Medicaid expansion repeal worries Pennsylvania patients |
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Wesley Venteicher
Theresa Jenks, 47, of Westwood was diagnosed with diabetes in 1999 and had to have part of her foot amputated because of an infection in December 2015. She had to undergo several months of Hyperbaric oxygen therapy and is scheduled to be fitted for a prosthetic. Jenks is shown at the Green Tree Public Library, Thursday, Jan. 26, 2017.

Going without health insurance meant living with bouts of sharp pain for Todd Whiting.

Flare-ups of kidney stones, which he said felt like claws piercing his back, threatened to drop him to his knees at any time, said Whiting, 54, of Green Tree.

The owner of a singing telegram business inherited from his mother, Whiting couldn’t afford health insurance when symptoms appeared in 2013, he said. He lived with the pain until early 2015, when he learned Pennsylvania had expanded its Medicaid program. He signed up, qualifying under new eligibility guidelines, and underwent surgery to remove the stones.

He is one of nearly 700,000 Pennsylvanians who have enrolled since the state expanded the program to include people who make up to 138 percent of the federal poverty level — about $16,000 for an individual or $33,000 for a family of four. As President Donald Trump and a Republican-controlled Congress pursue repealing the federal Affordable Care Act — which could include undoing the Medicaid expansion — Whiting faces going without insurance.

“There’s nothing I could afford. I just wouldn’t have (insurance) if it wasn’t for this,” he said of Medicaid, the state-federal insurance program for low-income people.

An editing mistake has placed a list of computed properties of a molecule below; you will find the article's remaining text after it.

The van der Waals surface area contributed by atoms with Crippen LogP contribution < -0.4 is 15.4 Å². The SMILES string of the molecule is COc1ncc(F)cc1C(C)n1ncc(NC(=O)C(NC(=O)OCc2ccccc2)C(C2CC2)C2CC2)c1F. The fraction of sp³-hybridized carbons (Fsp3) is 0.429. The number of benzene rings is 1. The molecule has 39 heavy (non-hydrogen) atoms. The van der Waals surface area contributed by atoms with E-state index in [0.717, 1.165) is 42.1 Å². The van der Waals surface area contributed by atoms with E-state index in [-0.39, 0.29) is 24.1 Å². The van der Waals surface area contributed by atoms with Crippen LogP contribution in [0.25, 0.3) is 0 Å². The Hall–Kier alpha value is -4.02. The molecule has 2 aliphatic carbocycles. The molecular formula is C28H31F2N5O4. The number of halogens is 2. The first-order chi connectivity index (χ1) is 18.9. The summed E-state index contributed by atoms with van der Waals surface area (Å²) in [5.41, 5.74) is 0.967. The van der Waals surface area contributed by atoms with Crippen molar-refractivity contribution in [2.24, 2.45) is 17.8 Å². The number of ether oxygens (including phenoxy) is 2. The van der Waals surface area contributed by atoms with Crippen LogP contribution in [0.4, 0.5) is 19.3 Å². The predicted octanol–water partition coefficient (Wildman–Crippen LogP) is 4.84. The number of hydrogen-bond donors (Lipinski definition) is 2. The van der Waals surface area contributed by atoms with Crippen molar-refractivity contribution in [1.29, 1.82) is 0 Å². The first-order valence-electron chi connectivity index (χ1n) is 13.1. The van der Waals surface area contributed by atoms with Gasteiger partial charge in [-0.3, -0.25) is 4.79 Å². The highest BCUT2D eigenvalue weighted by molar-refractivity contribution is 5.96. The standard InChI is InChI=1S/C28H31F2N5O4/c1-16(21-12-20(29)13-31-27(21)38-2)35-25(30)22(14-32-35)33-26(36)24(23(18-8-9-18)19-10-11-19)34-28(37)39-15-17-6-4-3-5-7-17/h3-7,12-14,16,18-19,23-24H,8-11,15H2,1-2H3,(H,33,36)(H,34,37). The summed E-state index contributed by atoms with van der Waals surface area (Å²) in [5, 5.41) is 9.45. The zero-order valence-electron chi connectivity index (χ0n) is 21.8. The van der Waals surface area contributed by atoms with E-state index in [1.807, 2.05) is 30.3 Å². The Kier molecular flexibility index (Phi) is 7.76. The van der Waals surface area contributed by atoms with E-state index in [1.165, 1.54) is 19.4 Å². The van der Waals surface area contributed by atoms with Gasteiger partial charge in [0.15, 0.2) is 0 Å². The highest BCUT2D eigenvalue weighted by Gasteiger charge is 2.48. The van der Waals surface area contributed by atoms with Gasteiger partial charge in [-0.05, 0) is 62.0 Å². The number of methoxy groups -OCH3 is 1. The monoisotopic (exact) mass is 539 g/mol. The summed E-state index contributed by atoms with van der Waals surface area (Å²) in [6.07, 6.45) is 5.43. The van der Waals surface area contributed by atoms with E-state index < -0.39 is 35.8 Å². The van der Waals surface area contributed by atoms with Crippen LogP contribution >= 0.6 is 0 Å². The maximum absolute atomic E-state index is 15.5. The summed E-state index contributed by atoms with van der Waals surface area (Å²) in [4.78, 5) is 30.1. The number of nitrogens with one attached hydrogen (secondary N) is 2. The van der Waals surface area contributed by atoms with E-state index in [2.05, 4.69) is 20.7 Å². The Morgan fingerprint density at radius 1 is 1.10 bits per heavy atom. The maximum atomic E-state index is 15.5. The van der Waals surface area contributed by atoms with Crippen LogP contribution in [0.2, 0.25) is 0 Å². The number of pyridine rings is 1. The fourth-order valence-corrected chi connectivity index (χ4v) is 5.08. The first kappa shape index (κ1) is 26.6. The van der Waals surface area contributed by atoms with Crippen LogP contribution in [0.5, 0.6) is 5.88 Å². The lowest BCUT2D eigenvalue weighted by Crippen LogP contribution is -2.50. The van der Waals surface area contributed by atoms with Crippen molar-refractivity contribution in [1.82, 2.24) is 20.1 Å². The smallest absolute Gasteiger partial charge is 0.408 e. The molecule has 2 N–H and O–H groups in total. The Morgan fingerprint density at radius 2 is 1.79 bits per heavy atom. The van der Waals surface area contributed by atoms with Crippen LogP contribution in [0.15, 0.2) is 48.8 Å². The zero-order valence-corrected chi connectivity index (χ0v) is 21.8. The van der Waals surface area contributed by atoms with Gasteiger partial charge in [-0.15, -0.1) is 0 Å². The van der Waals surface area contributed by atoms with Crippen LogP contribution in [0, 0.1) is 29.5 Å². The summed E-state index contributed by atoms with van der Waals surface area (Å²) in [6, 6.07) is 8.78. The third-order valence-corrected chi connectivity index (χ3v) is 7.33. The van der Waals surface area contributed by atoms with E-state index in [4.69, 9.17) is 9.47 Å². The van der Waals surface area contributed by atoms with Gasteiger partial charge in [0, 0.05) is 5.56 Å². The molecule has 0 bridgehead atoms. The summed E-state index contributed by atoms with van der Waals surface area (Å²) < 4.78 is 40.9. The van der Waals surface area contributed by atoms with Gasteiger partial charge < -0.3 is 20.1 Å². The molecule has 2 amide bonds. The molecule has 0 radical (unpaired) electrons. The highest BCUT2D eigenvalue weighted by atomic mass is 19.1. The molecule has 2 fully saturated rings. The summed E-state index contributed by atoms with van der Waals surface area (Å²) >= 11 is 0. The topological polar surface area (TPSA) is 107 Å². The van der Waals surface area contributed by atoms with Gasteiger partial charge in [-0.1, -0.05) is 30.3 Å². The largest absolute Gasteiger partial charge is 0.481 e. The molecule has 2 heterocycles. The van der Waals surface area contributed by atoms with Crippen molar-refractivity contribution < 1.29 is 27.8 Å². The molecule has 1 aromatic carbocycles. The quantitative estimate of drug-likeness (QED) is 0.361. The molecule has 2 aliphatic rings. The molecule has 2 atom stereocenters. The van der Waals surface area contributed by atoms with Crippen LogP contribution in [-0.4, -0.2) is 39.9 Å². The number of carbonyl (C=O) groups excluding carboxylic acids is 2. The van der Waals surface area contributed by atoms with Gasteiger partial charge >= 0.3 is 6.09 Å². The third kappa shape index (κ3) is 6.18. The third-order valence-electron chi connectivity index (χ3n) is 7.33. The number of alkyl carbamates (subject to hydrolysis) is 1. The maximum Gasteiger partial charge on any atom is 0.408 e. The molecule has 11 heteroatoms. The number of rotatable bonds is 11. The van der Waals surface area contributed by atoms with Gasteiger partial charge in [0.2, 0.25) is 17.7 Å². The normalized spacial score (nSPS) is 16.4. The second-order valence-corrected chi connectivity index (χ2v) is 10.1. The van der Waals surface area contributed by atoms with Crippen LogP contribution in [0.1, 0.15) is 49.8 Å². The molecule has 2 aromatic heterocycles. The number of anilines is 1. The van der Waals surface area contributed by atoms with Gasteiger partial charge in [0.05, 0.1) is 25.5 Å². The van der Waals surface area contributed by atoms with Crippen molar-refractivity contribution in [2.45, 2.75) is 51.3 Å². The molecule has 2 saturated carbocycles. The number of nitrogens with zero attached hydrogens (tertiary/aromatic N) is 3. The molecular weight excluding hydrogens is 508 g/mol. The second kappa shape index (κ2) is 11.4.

Congressional Republicans have offered few details about how they might replace the health law or change Medicaid. The Trump administration has expressed support for giving states set amounts of money in the form of block grants to spend on Medicaid instead of paying a share of patients’ medical bills as the federal government does now. States could spend the money more flexibly but might get less of it.

The Pennsylvania Department of Human Services and other organizations have published data that help show who might be affected by changes.

By the end of December, 697,300 newly eligible people had signed up, according to the department. They make up about 23 percent of Medicaid’s approximately 2.8 million members and account for about 8 percent of the program’s spending, according to the department. Gov. Tom Wolf fully expanded the program in January 2015.

In April, when about 625,000 people were enrolled, the department released more extensive details on the expansion population.

Like Whiting, about 297,000 were employed. About 109,000 had children, according to the data. Sixty-one percent were white, 24 percent were black, and 4 percent were Asian. Forty-six percent were under 35 years old.

People have enrolled in each of the state’s 67 counties. The 10 counties with the highest enrollment were Philadelphia, Fayette, Erie, Clearfield, Luzerne, Blair, Dauphin, Lackawanna, Lawrence and Cameron counties.

About 63,000 had received treatment for addiction-related conditions, according to the data, and 1,112 women were pregnant.

Consumer Health Coalition, a Pittsburgh-based nonprofit, has helped people — including Whiting — enroll in Medicaid and individual insurance plans sold on the federal insurance marketplace at